Like it or not, you are a contrarian.
Let’s say you want buy a few shares of Facebook because, for whatever reason, you think it’s a good investment. You can feel confident that the party on the other side of the trade has a considerably different opinion than you. Optimistic about the economy? With little effort you can find dozens of convincing arguments that make a powerful case for another recession. Think the market has plenty of room to rise? A quick Internet search will turn you onto experienced and respected investors who have rational and time-tested reasons for why it will fall.
For every conclusion you have about anything, you can find well-considered, well-argued and substantive arguments that illuminate all the flaws in your thinking. There is no choice in this: Whether you do something or do nothing, you can count on the fact that there are more than a few million people who think you are wrong and are willing to put their money where their mouth is.
Most of you did not wake up this morning thinking you were contrarians. After all, isn’t a contrarian a kind of rare breed of investor; one who is willing to go against the grain of popular opinion and risk perhaps hundreds of millions of dollars of his or her money on what seems to be a risky bet—and perhaps go down in flames if proven wrong?
Isn’t Bill Ackman (down a billion dollars already on his short of Herbalife) an example of a real contrarian? Yes, of course; his short of Herbalife is a very public and extreme example of a contrarian stance, notable because of size, risk and the sensational nature of Ackman’s claims. But note that while he is taking a contrary position to investors who are long the stock, they are taking a contrary position to him. The foundation of a healthy market is laid by investors whose conclusions are contrary to each other. It is our collective differences that create the very attractive environment within which we invest.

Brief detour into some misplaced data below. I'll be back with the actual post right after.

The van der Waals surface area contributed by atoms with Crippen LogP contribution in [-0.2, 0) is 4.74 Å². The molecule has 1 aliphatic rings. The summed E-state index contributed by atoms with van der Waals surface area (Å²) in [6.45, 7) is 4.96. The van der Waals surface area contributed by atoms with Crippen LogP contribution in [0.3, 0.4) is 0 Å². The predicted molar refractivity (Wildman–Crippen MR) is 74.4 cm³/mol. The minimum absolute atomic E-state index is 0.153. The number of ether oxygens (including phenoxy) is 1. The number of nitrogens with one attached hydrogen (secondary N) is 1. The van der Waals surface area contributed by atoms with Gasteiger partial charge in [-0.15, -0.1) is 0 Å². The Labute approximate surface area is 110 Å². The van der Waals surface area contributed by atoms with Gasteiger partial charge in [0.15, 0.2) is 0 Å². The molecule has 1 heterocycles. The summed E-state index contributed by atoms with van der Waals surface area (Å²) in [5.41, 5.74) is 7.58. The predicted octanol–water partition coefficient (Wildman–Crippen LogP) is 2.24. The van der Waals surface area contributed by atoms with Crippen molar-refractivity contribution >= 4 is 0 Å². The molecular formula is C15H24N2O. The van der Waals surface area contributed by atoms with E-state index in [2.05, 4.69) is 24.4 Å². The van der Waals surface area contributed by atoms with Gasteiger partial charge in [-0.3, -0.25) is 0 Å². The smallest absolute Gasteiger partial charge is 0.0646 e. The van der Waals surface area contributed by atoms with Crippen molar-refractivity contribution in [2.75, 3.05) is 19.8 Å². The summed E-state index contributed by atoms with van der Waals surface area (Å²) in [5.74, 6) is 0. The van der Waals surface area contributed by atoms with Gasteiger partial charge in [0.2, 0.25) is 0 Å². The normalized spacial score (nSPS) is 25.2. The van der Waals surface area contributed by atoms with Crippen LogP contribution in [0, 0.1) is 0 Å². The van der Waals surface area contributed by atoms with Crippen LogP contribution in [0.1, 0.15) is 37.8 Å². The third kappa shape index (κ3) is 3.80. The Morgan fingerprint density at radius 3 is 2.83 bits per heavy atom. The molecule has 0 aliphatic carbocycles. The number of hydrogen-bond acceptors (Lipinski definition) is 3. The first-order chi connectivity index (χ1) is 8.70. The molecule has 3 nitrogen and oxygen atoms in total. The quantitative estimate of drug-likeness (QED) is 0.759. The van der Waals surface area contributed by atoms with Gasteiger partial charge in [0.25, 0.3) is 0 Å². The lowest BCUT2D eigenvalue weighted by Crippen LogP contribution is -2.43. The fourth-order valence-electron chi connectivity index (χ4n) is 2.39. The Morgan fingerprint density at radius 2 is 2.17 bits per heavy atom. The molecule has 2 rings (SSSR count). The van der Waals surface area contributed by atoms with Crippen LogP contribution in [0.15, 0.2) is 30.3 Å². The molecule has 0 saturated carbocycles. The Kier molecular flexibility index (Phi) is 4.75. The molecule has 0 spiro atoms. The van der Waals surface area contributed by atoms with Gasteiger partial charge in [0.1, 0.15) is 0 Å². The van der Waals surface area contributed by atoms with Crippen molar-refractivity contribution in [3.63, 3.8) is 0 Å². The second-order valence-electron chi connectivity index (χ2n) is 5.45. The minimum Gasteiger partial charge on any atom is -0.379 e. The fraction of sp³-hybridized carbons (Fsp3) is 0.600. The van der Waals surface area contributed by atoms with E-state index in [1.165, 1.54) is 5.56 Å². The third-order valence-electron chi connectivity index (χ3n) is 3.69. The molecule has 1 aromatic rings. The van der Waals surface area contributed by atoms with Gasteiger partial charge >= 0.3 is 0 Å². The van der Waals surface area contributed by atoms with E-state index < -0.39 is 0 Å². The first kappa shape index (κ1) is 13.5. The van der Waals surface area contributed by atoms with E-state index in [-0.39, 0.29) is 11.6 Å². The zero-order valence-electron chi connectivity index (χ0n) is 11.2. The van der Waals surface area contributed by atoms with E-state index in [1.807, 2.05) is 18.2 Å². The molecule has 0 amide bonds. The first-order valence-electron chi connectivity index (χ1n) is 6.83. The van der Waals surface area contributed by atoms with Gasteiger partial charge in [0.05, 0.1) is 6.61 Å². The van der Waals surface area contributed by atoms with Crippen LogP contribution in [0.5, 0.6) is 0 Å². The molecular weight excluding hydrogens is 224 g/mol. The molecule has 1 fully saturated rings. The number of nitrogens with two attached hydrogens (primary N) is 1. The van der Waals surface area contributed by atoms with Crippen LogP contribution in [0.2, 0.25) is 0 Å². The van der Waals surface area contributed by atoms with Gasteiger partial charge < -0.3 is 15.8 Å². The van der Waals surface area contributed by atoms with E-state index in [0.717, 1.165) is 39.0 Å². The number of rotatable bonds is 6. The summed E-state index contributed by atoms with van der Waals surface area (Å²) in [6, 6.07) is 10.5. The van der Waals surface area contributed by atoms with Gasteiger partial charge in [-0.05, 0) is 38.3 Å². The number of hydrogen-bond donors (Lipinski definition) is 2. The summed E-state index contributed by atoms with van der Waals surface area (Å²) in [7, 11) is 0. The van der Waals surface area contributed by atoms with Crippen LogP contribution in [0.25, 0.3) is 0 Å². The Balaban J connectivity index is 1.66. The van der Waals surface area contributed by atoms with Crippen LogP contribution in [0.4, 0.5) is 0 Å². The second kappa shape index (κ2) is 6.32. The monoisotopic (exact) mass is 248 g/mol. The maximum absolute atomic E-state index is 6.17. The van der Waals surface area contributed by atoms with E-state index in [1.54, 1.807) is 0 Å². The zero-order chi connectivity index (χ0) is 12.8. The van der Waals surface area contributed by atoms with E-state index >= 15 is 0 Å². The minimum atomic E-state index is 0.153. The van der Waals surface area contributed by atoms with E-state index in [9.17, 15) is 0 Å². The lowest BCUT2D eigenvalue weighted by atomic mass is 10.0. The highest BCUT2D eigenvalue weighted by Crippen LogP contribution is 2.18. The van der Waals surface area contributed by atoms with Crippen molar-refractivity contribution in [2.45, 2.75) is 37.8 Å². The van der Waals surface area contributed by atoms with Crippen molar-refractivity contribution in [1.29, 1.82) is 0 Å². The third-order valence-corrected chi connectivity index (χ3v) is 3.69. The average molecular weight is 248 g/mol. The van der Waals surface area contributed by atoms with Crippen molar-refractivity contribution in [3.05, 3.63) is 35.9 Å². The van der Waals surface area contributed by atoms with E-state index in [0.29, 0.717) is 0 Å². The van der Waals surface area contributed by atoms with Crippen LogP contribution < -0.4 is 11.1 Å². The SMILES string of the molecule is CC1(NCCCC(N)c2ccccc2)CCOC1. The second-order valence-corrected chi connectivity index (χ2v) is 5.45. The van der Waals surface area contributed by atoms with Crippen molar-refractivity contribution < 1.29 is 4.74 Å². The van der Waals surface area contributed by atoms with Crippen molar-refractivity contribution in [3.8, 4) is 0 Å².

Therefore, my fellow contrarians, our only option in this matter is to decide what kind of contrarians we are going to be. And to that end, I’d like to offer some guidelines to help you with your decision.
1. Don’t be stupid. Charlie Munger cuts right to the chase: “It is remarkable how much long-term advantage people like us have gotten by being consistently not stupid instead of trying to be very intelligent.” Of all the mistakes I’ve made in my life, it’s the stupid ones that haunt me—because they were all avoidable. The easiest way to avoid stupid mistakes is to stress-test all decisions with a simple question at a sober moment: “What’s the worst that could happen—and could I live with that?”
Our greatest asset is also our biggest weakness—our own judgment. With just a little care and thought, just by eliminating the stupid mistakes, we can tilt the scales so that our judgment will more likely be an asset. Casinos in Las Vegas rake in billions each year just by having the odds slightly in their favor—an investment lesson all contrarians need to remember.